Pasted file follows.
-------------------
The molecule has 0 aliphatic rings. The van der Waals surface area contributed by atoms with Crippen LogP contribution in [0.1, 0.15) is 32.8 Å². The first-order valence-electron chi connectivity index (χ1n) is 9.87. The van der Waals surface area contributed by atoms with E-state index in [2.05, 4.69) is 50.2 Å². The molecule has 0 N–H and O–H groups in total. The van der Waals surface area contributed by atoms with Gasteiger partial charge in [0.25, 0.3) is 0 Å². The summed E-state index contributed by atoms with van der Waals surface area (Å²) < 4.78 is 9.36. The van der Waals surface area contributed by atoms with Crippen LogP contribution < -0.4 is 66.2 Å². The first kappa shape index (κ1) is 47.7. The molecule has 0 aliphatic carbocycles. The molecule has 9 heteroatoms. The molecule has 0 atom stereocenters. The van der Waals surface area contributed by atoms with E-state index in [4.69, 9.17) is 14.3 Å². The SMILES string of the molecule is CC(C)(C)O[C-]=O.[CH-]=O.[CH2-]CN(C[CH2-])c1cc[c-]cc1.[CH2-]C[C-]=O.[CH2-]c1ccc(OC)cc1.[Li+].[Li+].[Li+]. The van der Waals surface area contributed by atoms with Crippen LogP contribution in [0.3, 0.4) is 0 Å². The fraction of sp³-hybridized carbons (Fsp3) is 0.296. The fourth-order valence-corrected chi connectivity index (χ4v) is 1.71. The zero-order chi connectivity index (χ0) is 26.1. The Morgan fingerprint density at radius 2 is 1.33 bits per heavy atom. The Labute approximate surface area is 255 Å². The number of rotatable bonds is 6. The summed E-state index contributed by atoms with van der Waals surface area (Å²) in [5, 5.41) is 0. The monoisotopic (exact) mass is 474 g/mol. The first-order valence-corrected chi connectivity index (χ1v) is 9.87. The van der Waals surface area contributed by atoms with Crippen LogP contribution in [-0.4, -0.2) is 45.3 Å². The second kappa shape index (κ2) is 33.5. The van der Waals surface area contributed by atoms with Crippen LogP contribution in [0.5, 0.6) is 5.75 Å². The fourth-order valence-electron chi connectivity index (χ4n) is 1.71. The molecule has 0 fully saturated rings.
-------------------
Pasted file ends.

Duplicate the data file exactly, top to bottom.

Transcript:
The molecule has 0 aliphatic rings. The van der Waals surface area contributed by atoms with Crippen LogP contribution in [0.1, 0.15) is 32.8 Å². The first-order valence-electron chi connectivity index (χ1n) is 9.87. The van der Waals surface area contributed by atoms with E-state index in [2.05, 4.69) is 50.2 Å². The molecule has 0 N–H and O–H groups in total. The van der Waals surface area contributed by atoms with Gasteiger partial charge in [0.25, 0.3) is 0 Å². The summed E-state index contributed by atoms with van der Waals surface area (Å²) < 4.78 is 9.36. The van der Waals surface area contributed by atoms with Crippen LogP contribution < -0.4 is 66.2 Å². The first kappa shape index (κ1) is 47.7. The molecule has 0 aliphatic carbocycles. The molecule has 9 heteroatoms. The molecule has 0 atom stereocenters. The van der Waals surface area contributed by atoms with E-state index in [4.69, 9.17) is 14.3 Å². The SMILES string of the molecule is CC(C)(C)O[C-]=O.[CH-]=O.[CH2-]CN(C[CH2-])c1cc[c-]cc1.[CH2-]C[C-]=O.[CH2-]c1ccc(OC)cc1.[Li+].[Li+].[Li+]. The van der Waals surface area contributed by atoms with Crippen LogP contribution in [0.3, 0.4) is 0 Å². The fraction of sp³-hybridized carbons (Fsp3) is 0.296. The fourth-order valence-corrected chi connectivity index (χ4v) is 1.71. The zero-order chi connectivity index (χ0) is 26.1. The Morgan fingerprint density at radius 2 is 1.33 bits per heavy atom. The Labute approximate surface area is 255 Å². The number of rotatable bonds is 6. The summed E-state index contributed by atoms with van der Waals surface area (Å²) in [5, 5.41) is 0. The monoisotopic (exact) mass is 474 g/mol. The first-order valence-corrected chi connectivity index (χ1v) is 9.87. The van der Waals surface area contributed by atoms with Crippen LogP contribution in [-0.4, -0.2) is 45.3 Å². The second kappa shape index (κ2) is 33.5. The van der Waals surface area contributed by atoms with Crippen LogP contribution in [0.5, 0.6) is 5.75 Å². The fourth-order valence-electron chi connectivity index (χ4n) is 1.71. The molecule has 0 fully saturated rings.